• You couldn’t have said it better! My personal coping mechanism is to remember that everyone struggles with something. Some just choose to share or not share their personal battles.

  • Candice Schenk

    I guess this is something a lot of women struggle with. Goodness – I certainly suffer from comparing myself to other moms/women. I have found that – like you said- taking a Social Media break helps! It’s an ongoing battle. Thank you for sharing!

  • Cat Asteriou-Bintliff

    I struggle with the adult thing. I had a very late start with life (and am still struggling to be an “adult” in many ways) so seeing my peers appearing so well off and successful just rips me to shreds. I forget that I have achieved A LOT in the past two years, and instead focus on my numerical age. I feel like I will never achieve the happiness, stability, and success that those around me seem to have and tend to shut myself out and avoid socializing (“they won’t like me, I’m nothing compared to them.” or “they’ll like me until they see how pathetic I am.”) Unfortunately, some family members tend to focus on that too and help me perpetuate the self pity sometimes.

    • Wow Cat that’s awful! That makes me sad to hear that your family says stuff like that. Hopefully these tips gave you some ideas :/

      • Cat Asteriou-Bintliff

        Oh, they absolutely helped a ton! Comparing myself to a past me resonated the most, and I will be keeping that in mind 🙂 thanks as always for a lovely post.

  • I actually deleted my Snapchat this week because I felt like I was competing with people there (most are friends I knew for years) and it got to the point where I was oversharing to show them that life was great. It’s horrible! It’s been a few days but now I’m noticing to live my own life and not worry about what others are doing.

    • I’m glad you were able to figure out what your limit is, and that you’ve been able to move forward and live your own life!

  • This is such a real thing for so many people, including myself. I actually started unfollowing accounts that made me feel bad about myself or my life, because I couldn’t control my envy. Which isn’t their fault, obviously, but it’s good to be in control of what you expose yourself to.

    • I think the fact that you were able to find your limits and do something about them is great!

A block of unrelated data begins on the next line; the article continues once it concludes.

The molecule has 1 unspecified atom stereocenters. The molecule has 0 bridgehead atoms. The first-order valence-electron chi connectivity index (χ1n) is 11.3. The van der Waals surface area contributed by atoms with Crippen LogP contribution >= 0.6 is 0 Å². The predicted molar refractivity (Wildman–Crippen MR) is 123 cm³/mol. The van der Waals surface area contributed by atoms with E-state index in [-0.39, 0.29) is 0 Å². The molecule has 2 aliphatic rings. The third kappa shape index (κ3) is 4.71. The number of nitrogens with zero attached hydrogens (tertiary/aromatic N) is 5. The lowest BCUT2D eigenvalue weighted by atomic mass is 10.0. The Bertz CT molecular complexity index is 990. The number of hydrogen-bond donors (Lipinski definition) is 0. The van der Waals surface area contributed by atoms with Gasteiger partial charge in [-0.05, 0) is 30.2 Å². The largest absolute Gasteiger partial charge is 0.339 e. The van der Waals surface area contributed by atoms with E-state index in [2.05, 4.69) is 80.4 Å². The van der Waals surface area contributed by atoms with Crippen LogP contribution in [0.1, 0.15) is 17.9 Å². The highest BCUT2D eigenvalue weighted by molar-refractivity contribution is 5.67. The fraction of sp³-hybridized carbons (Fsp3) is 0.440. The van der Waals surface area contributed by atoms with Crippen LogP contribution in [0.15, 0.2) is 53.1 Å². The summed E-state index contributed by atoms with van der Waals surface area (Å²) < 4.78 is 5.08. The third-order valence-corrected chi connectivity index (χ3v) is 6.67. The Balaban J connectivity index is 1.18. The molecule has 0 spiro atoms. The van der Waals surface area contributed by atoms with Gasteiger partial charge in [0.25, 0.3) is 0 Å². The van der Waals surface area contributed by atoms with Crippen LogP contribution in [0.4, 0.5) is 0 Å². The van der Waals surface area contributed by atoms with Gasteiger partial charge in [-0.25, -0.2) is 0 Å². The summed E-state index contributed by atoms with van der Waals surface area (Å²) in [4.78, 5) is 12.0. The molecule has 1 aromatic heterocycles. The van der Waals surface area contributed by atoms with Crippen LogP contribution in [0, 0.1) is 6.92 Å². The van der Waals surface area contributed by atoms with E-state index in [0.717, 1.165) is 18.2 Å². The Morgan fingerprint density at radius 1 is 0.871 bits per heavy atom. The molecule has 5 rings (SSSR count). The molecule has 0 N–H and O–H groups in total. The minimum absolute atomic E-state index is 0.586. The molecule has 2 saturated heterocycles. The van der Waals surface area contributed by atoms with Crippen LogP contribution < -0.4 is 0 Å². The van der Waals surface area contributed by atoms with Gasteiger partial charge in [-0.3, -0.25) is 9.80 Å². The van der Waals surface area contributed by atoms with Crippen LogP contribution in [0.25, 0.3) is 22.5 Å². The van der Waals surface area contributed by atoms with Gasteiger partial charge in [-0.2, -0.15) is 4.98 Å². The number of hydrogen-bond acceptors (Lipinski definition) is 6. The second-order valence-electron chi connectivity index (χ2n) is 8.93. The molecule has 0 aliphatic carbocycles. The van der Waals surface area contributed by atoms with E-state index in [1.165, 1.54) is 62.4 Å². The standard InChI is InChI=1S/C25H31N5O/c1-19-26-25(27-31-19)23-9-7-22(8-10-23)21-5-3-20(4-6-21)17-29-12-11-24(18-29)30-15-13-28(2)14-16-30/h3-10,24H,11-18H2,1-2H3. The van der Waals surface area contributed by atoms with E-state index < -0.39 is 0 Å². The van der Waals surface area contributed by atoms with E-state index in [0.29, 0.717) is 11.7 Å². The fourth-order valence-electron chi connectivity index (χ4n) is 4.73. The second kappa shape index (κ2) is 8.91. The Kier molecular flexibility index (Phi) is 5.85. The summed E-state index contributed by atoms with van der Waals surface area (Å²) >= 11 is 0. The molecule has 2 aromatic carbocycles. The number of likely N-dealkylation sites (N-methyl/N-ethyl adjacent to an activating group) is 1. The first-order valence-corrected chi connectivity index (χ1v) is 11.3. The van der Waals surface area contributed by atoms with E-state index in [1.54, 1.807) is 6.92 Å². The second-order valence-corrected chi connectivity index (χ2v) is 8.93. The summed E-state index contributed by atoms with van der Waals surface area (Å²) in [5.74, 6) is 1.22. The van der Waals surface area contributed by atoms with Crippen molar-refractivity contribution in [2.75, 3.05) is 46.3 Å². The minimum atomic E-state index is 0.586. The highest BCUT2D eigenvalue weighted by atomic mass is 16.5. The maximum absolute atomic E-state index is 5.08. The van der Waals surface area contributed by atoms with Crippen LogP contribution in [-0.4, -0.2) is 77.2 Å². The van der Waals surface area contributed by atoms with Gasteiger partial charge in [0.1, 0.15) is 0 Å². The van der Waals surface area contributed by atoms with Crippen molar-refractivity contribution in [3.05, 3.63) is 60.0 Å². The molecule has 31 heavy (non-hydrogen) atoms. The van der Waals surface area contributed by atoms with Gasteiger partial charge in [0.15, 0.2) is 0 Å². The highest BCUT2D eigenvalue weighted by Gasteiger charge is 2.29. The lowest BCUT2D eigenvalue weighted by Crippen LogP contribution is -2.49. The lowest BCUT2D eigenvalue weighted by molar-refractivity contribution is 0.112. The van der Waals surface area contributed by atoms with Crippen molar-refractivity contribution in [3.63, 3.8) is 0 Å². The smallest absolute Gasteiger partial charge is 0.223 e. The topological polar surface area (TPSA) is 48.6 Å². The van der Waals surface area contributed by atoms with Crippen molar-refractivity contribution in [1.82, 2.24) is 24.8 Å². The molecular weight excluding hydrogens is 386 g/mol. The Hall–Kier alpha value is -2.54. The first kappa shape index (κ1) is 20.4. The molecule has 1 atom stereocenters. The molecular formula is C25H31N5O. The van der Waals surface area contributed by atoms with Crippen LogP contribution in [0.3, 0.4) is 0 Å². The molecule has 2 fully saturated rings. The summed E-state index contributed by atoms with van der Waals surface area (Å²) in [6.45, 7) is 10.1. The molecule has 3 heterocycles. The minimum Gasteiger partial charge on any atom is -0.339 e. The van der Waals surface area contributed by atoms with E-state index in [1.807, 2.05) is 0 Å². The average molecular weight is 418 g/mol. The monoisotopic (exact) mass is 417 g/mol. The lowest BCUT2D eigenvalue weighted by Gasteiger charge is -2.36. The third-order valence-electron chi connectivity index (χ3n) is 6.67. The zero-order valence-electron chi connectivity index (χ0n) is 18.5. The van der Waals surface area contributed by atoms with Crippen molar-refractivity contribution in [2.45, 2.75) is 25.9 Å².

• Lori Hawkins Jackson

    I LOVE this! I have watched it become a huge problem in my family. I have daughters that are obsessed with the lifestyle bloggers they follow. They compare and idolize this unrealistic persona. I think it is called Lifestyle Porn because of how addicted we become to it. Great points and critical for us to all become more aware of how social media affects us mentally!

  • Elizabeth Johnson

    Yes!!! You are so spot on with this. It is a viscous cycle and can be so hard to stop. I love that you said compare yourself to yourself. That is all that matters. Am I the best version of myself? How can I be the best version of myself? We, ourselves, are the measurement not someone else. Love this so much!

  • I love this! It’s so easy to start comparing ourselves to others based on what we see online and it can really take a toll on us mentally, emotionally and physically. These are great ideas to help beat that!

  • First of all, your posts have been so on point this week. I’ve loved every single one. Second, this is such an important message. It feels so draining to be constantly comparing ourselves to other people. Usually I’m okay at this but I caught myself the other day feeling bad because of all the engagements and baby announcements on my newsfeed.

    • Thanks Megan, that means so much to me for you to say that! I think we all go through low points like what you’re describing. What is important is that you notice it and are able to do something about it 🙂

  • These are great ways to help people avoid comparing themselves to others!

  • Elizabeth Colette

    These are all great. Sometimes it’s easy to forget that people just post the good stuff on social media, they don’t post the bad stuff. No one is perfect!

  • Yes to all of this! I noticed that when I am feeling especially low or comparing myself to others, taking a break from social media helps a ton!

  • I love this! Comparison is something that is hard to break, but it needs to be broken! If I ever get into the trap, I always think about what I’ve done and ways I can change my thinking positively.

    xx
    The Felicia Renee | a minimalist lifestyle & beauty blog

  • I used to be (and still am sometimes) THE WORST at minimizing achievements – nothing I would do would be good enough for myself. No bueno! It takes all fun out of everything!

    Coming Up Roses

  • Yolanda

    Yep, going on to social media is hard sometimes as no one EVER posts the bad stuff. So, you end up comparing and wondering why their lives seem so perfect. Always good to remember that they are not!

  • Taylor Mead

    I love this! Comparison is really deadly and we all have so much to offer. We can never realize our full potential if we are too busy focusing on everyone else. Thanks for this!!

    xo, Taylor || The Millennial Sprinkle (thesprinkle.tayloramead.com)